KZ from Dreamwell AOTY List 2021

KZ is the vocalist from the fantastic post hardcore band Dreamwell and they are here to share their top 10 picks for 2021. Follow Dreamwell on twitter here. And check out their new album Modern Grotesque. you’ve surely seen on other people’s end of year lists already. It’s very good.

10. Yautja – The Lurch

This album is what Remission era Mastodon would sound like if they cut their teeth on the mathcore wave of the late 90s, which is to say it shreds. Thick, sludgy riffs, snarling vocals, blast beats where they absolutely do not belong, this record is bloated with everything I could have hoped for after listening to single “The Spectacle” for the first time. More than anything, I think this record has my favorite drumming of the year, really elevating these songs to new heights that a more theoretically fitting caveman style of playing simply couldn’t have. I do tend to love really simple, spacious drums, and drummer Tyler Coburn certainly knows when to ease back a little bit and slam, but his real genius is being able to tastefully meander into these fills that would absolutely be tasteless in the hands of a less intelligent drummer.

9. The Body – I’ve Seen All I Need to See

It wouldn’t be a list of mine if I didn’t mention The Body at some point. After a bizarrely quiet 2020 (I have to assume it was tricky to make the pilgrimage to Pawtucket, RI’s Machines With Magnets from Oregon during the absolute height of the pandemic), The Body showed up very early this year to remind us they’re still making noise. And with this release, they really put noise front and centre in a way that even they haven’t quite done in the past. On I’ve Seen All I Need to See, there are points where the music is made up of sound that doesn’t register in our ears, that only exists as a shape or a feeling instead of a sound. On songs like “A Pain of Knowing” and “They Are Coming”, it feels as though what we are hearing isn’t the instrument itself being played, but the amplifier desperately overloading itself in an attempt to produce whatever low, horrible sound is being fed through it. Chip’s voice is deeper in the mix than usual, nightmarishly high even for him and wailing through a layer of distortion that all combines to make it sound like he’s stuck in the television in Poltergeist and trying to be heard. This is their noisiest, most industrial album since I Shall Die Here, and might be my favorite of their solo releases since that album as well.

8. Armand Hammer – Haram

Haram is an album that gets heavier and more potent the more often I listen to it. It’s a record that needs to be sat with, because the combination of The Alchemist’s sometimes abstract and formless beats, the shifting flows of rappers Billy Woods and Euclid, and the poetics-rich almost puzzling lyrics need time to settle together and unravel in the listener’s head. It’s an album that really rewards attentive listening, focusing on where the rhyme schemes change, where the flow interacts with the awkward loops in songs like “Sir Benni Miles”, “Indian Summer” and “Peppertree”. Once it all comes together, it’s easy to see how masterfully crafted and carefully considered this album is, and it creates so many moments of beauty and power. The end of “Stonefruit”, and thus the end of the album, is one of my favorite musical moments of the year. Woods’ powerful delivery of his final line is moving and haunting, especially when one arrives to that point from listening to the album in a single sitting.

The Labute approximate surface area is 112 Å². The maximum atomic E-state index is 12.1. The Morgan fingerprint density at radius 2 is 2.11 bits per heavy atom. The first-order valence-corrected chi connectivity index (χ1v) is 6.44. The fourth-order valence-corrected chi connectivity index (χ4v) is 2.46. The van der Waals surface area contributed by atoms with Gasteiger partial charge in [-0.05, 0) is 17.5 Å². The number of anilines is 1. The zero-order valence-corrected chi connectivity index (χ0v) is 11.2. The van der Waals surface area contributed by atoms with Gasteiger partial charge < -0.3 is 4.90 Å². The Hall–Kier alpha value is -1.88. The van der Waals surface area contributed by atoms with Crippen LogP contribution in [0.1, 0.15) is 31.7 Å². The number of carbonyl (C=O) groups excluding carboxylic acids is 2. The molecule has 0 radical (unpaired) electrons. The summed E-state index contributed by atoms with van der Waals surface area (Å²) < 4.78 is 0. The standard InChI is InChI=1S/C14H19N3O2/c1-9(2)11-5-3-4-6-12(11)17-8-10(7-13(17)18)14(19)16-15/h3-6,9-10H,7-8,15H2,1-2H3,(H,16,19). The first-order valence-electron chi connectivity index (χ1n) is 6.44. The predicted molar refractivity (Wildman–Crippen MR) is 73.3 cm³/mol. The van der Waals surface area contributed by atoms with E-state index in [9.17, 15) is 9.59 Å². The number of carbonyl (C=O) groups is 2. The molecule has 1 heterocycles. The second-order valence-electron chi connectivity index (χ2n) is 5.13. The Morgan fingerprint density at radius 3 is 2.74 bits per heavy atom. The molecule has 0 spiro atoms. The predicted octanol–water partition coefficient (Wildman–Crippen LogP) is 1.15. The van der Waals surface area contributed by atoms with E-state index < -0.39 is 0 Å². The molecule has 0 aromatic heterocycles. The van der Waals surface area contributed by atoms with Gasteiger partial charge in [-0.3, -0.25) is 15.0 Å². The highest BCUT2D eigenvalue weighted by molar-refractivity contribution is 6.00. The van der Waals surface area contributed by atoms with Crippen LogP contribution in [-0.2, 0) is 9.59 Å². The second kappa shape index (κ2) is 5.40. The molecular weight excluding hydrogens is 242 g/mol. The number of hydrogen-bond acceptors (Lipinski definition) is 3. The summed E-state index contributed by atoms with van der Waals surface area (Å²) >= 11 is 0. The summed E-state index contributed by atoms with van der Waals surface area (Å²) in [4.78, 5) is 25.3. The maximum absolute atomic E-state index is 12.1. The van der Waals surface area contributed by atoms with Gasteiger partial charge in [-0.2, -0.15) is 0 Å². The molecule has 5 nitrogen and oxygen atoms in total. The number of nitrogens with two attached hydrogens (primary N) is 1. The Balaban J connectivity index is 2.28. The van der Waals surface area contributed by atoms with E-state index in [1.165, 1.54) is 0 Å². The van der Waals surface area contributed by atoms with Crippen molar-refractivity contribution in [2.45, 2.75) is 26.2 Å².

7. Mountain Goats – Dark In Here

Indie legends the Mountain Goats, lead by celebrated lyricist and Dreamwell’s #1 fan John Darnielle, have released my favorite album of theirs since Heretic Pride. As the title suggests, there’s a certain somewhat uncharacteristic darkness about this whole album that in my opinion we haven’t seen used this dominantly on a release since maybe Get Lonely. John also tells some stories in these songs that are a bit outside of his usual, songs like “Lizard Suit”, “Let Me Bathe in Demonic Light” and “To the Headless Horseman” particularly standing out. Darnielle’s bandmates come together to provide hooky grooves that sometimes feel like they are synthesizing elements of being a lounge act with passages that you could get away with calling almost psychedelic, which gives some of the tracks a bright-yet-somehow-ominous disorienting feel that really makes this album stand out in the extremely long Mountain Goats catalog.

6. The Body + Big|Brave – Leaving None But Small Birds

Like any decent year, there are at least two The Body albums to talk about. This is without a doubt one of the most surprising records of the year. What’s most surprising is that somehow The Body, in collaboration with Big|Brave, have managed to make a folk country album one of the most disquieting and sinister albums of their discography. By this point in their career, anyone who has been following The Body have an idea what to expect. It always comes in different flavors, but their material is always overwhelmingly loud, harsh and grating. So, when one sees their name attached to this project, that is what is expected. What begins as slightly more psyched out country is surely going to dissolve into a heavy wall of shrieking noise eventually, right? On this record, The Body still delivers on the promise of discomfort and unease that comes with all their projects, but this time they use your own expectations as the vehicle.